Hud To Crack Down On Subsidy Abuse By Landlords Spokane Among 50 Cities On List Due For Stepped-Up Inspections
Under pressure from Congress to do something about unscrupulous landlords, U.S. Housing and Urban Development Secretary Andrew Cuomo said Monday he would beef up housing inspections in 50 cities.
In the Northwest, Spokane, Seattle and Portland are targeted.
Cuomo and Attorney General Janet Reno announced that over the next two months, their two agencies will begin a joint effort to target owners of private apartments who abuse federal housing subsidies.
The two high-level Clinton administration officials said their respective agencies would work more closely to identify landlords who pocket federal dollars they are supposed to pour into their properties, or who maintain apartments that are marginally fit for habitation.
Cuomo accused those landlords of committing a “double crime”: defrauding the government and “subjecting residents to intolerable living conditions.”
He and Reno singled out apartment complexes in Dallas, Indianapolis and New York City, and one north of New Orleans where already HUD has suspended payments or taken over the property because conditions were so bad.
In recent appearances before various congressional committees, Cuomo has been asked repeatedly about HUD’s ability to protect tenants in dilapidated developments and stop the flow of federal money to their owners.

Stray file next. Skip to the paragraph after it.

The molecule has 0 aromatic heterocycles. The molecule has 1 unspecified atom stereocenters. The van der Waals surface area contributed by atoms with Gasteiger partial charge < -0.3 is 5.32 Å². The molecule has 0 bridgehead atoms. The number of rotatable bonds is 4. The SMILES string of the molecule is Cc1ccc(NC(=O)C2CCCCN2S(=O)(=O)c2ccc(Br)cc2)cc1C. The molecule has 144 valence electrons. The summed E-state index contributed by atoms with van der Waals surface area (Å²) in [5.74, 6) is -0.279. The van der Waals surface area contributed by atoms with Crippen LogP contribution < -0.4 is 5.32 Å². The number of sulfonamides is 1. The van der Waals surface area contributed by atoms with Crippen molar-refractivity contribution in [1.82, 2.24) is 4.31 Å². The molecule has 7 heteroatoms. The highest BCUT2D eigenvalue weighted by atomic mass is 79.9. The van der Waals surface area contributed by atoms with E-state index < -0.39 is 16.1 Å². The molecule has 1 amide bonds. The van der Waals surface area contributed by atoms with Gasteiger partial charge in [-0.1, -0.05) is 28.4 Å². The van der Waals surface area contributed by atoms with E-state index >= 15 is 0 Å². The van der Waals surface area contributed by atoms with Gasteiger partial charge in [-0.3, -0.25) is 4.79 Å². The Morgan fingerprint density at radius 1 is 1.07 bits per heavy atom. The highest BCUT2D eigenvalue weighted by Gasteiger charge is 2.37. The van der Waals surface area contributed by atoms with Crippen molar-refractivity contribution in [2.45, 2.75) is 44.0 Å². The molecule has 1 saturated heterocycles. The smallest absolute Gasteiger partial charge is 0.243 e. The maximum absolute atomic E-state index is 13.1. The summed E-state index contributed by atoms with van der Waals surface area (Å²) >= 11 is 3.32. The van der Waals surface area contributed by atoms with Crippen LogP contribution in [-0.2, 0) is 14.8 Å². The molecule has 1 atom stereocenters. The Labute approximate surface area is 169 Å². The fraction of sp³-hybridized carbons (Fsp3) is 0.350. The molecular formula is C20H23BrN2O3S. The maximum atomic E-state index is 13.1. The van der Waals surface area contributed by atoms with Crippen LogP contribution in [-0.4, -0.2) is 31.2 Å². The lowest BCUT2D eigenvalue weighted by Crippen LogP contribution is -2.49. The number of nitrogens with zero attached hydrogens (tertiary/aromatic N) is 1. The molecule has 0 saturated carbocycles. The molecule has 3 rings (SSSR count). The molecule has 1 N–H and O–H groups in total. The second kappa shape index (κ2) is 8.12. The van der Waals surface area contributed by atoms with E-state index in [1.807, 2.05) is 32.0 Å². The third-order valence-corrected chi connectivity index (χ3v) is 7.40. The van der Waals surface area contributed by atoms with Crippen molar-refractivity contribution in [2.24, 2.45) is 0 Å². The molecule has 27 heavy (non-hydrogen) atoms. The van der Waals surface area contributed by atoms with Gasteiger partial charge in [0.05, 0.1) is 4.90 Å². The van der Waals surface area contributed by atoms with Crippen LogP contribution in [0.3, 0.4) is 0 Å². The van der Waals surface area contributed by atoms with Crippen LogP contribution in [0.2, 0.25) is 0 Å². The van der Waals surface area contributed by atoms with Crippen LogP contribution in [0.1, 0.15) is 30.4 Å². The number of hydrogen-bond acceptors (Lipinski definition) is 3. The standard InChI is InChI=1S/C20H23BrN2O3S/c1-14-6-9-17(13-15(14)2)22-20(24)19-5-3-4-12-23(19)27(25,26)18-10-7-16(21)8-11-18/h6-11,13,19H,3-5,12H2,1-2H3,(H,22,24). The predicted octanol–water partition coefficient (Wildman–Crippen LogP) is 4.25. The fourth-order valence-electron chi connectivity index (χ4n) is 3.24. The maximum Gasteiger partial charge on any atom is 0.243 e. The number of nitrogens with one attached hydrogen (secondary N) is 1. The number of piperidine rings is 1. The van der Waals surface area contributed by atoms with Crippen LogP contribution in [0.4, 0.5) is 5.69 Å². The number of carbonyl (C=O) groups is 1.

As a result, in the administration budget now being considered by Congress, Cuomo is asking for $50 million for more inspections and more authority to go after property owners who declare bankruptcy when government inspectors begin to close in on their properties.
The administration also is seeking an increase of more than $5 billion to allow HUD to renew expiring leases in subsidized apartment buildings, known as the Section 8 program.
The federal housing agency’s goal is to inspect every unit every year, using either HUD employees or inspectors who work for some of the local governmental agencies that manage federal housing programs, said Assistant Secretary Nicholas Retsinas.
In recent years, inspectors have looked at just 60 percent of the apartments, but Retsinas said that number improved to 90 percent last year.